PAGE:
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February 16, 1964 - Image 8

Resource type:
Text
Publication:
The Michigan Daily, 1964-02-16

Disclaimer: Computer generated plain text may have errors. Read more about this.

EMGT

THE MICHIGAN DAILY

SUNDAY, FEBRUARY 16, 1664

EIGHT TUE MICHIGAN DAILY SUNDAY, FEBRUARY 16, 1S64

PACE, STAFF, BOOKS:
'U' Library Projects Needs for Future

4DAILY OFFICIAL BULLETIN

(Continued from Page 1)
estimates of Library needs in 1968
and 1975 in the following areas:
-Book acquisitions, an estimat-
ed total of $800,000 to be spent in
1968 and $1 million in 1975;
--Staff additions for reader
services, technical services and
administration of an additional
204.5 full time positions by 1968
and 150.5 beyond that by 1975;
-Increases for current expenses
and telephone service of $82,800 in
1968 and $47,700 beyond that in
1975;
-Space expansion for reader
seating, book storage and staff
work of 273,000 square feet by
1968 and 184,000 square feet be-
yond that by 1975.
Part of OAA Study
These figures were prepared in
connection with enrollment pro-
jections by the Office of Academic
Affairs which foresees 36,000 stu-
dents here by 1968 and 47,500 by
1975.
Wagman says that his study is
probably on the conservative side
and labels it "extremely tenta-
tive."
He predicts, for instance, that
book acquisition costs will have
to reach $800,000 well before 1968
and $1 million well before 1975.
More Use With Trimester
Moreover, the estimates do not
take into account a full third se-
mester. They would have to be
raised when and if summer at-
tendance increases as a result of
the trimester plan.
Presently, the summer period
is used by staff members for va-
cations; the library's personnel
budget is apportioned over the
school year for two full semesters
and a much lighter summer ses-
sion. Increased attendance would
require greater staff additions
than book additions.
Besides the increases mentioned,
the Library is considering a num-
ber of modernization projects.
These include expansion of the
mathematics library, structural
changes in the Graduate Reading
Room I, addition of more chan-
nels in the UGLI audio room and
construction of another elevator
in the General Library.
Circulation Up
Current increases in student us-
age of library facilities indicate
the magnitude of the trend for the
future. Figures for the UGLI
show a 31.9 per cent increase in
home circulation and a 39.2 in-
crease in total book usage for the
last third of 1963 over the same
period in 1962.
Home circulation in the General
Library increased five per cent
from 1961-62 to 1962-63. It went
up 33 per cent for the architec-
ture library, 54 per cent for the
Bureau of Government Library
and 10 per cent for the medical
library.
Home circulation in the General
Library for last semester was up
20 per cent over the 1962 fall se-
mester. Wagman said that part
of these increases could be attrib-
uted to the trimester, which con-
centrated studying in a shorter
time.
Steady Trend

In the area of book acquisitions,
the projection of an $800,000
needed expenditure in 1968 and
$200,000 beyond that in 1975 is
based on the ratio of number of
books usually added per year per
total student enrollment each1
year.
From 1953-54 to 1962-63, the
Library added approximately 3.6
books per year per student en-
rolled.
Fewer Textbooks Used
"One of the reasons that the
book per student must constantly
increase is the declining use of
textbooks in many courses," Wag-
man said. "More students are be-
ing assigned outside readings in
their courses, and more must do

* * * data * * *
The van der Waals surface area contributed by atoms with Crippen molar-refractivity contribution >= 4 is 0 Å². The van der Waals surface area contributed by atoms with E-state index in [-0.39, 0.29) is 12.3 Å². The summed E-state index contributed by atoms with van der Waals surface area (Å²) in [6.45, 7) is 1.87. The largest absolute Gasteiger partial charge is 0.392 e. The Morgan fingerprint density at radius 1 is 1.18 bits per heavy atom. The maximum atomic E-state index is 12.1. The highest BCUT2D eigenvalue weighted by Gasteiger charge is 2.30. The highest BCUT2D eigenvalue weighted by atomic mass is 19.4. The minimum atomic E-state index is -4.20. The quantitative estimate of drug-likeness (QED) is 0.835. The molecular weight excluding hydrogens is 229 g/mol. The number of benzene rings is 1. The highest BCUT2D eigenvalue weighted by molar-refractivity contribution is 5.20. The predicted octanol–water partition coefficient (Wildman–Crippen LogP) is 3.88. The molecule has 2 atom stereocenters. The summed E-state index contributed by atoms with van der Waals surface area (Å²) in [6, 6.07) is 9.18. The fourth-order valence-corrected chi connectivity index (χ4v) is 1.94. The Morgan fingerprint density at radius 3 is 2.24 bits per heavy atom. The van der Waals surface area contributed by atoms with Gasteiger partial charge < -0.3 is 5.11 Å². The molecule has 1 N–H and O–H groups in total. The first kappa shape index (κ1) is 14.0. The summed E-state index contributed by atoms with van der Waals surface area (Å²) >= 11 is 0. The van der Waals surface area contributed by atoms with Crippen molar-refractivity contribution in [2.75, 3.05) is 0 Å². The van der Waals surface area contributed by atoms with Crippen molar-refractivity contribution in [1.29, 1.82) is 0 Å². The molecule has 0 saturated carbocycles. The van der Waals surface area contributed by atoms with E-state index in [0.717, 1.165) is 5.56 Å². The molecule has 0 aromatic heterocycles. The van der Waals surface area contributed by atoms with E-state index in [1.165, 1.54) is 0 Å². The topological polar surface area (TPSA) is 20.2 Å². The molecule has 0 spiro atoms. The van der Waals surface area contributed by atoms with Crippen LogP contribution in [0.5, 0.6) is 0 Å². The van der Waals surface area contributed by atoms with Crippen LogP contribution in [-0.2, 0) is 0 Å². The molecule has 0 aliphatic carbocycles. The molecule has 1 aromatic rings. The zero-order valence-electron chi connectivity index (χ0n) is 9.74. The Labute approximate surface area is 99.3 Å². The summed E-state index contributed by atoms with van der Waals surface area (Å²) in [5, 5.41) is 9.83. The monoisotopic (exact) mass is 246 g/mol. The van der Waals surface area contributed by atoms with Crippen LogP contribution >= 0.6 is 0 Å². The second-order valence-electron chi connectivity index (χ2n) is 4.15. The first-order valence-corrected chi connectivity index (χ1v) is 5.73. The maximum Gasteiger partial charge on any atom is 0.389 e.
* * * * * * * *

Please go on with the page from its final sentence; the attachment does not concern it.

papers.
"There is an increasing tenden-
cy for teaching from outside
sources. Texts often become out-
dated and are associated by many
with 'spoon-fed' education. Pro-
fessors want their pupils to de-
velop wider, frames of reference
than can be found in any single
text.
"Furthermore, students today
are better able to work on their
own. Teachers want to ensure
that they develop the habit of
reading: if the student stops read-
ing when he gets his degree, lib-
eral education has failed," Wag-
man said.
Add 107,000 Books

and discharged from study car-
rels. More books will have to be
borrowed on interlibrary loans."
Need More Personnel
Considering present staff size-
360 in the three areas of reader
service, technical service and ad-
ministration-increases will be
needed to bring the total staff to
565 in 1968 and 716 in 1975, or
57 and 98 per cent respectively
more than this year.
By 1968 the Library must have
added 124 fulltime staff members
in the reader service area, plus an
additional 96 by 1975.
For technical services and ad-
ministration-book selection, or-
dering, cataloguing, duplication
and repair-the Library will need
an additional 80 employes by 1968
and 54 beyond that by 1975.
Desire Clerical Help'
In the technical area alone, the
report estimates that "since the
increases in book acquisitions are
expected to consist to a very large
extent of more multiple copies
rather than all new titles, the pro-
jected staff increases are greatest
at the clerical rather than the
professional (cataloguing) level."
The total technical staff will
have to double to keep up with
the doubling of book acquisitions
by 1975, the report states.
For housekeeping costs and tele-
phone expenses the Library pegs
its budgetary estimates to the size
of its staff. With 360 members in
1962-63 and a current budget in
these areas of $117,000, it esti-
mates it will spend an extra $83,-'
000 in 1968 and $48,000 beyond
that in 1975.

estimated graduate population of
2.500 in these areas in 1968, ap-
proximately 664 carrels will be
needed by that year. On the es-
timate of 3,400 graduate students
in these areas in 1975, 913 carrels
will be needed at that time.
These carrel figures are 391 and
640 carrels above the present
number of 273.
Square Feet Figures
Translated into square footage,
16,000 square feet will be needed
by 1968 and a total of 26,000 ay
1975. With 11,000 square feet now
devoted to carrel space, these ad-
ditions would - be increases of 42
and 132 per cent respectively.
The General Library addition
will contain 103,000 square feet
but plans allow for only 250 car-
rels.
Wagman reported that because
of present carrel inadequacies, the
273 carrels have had to be assign-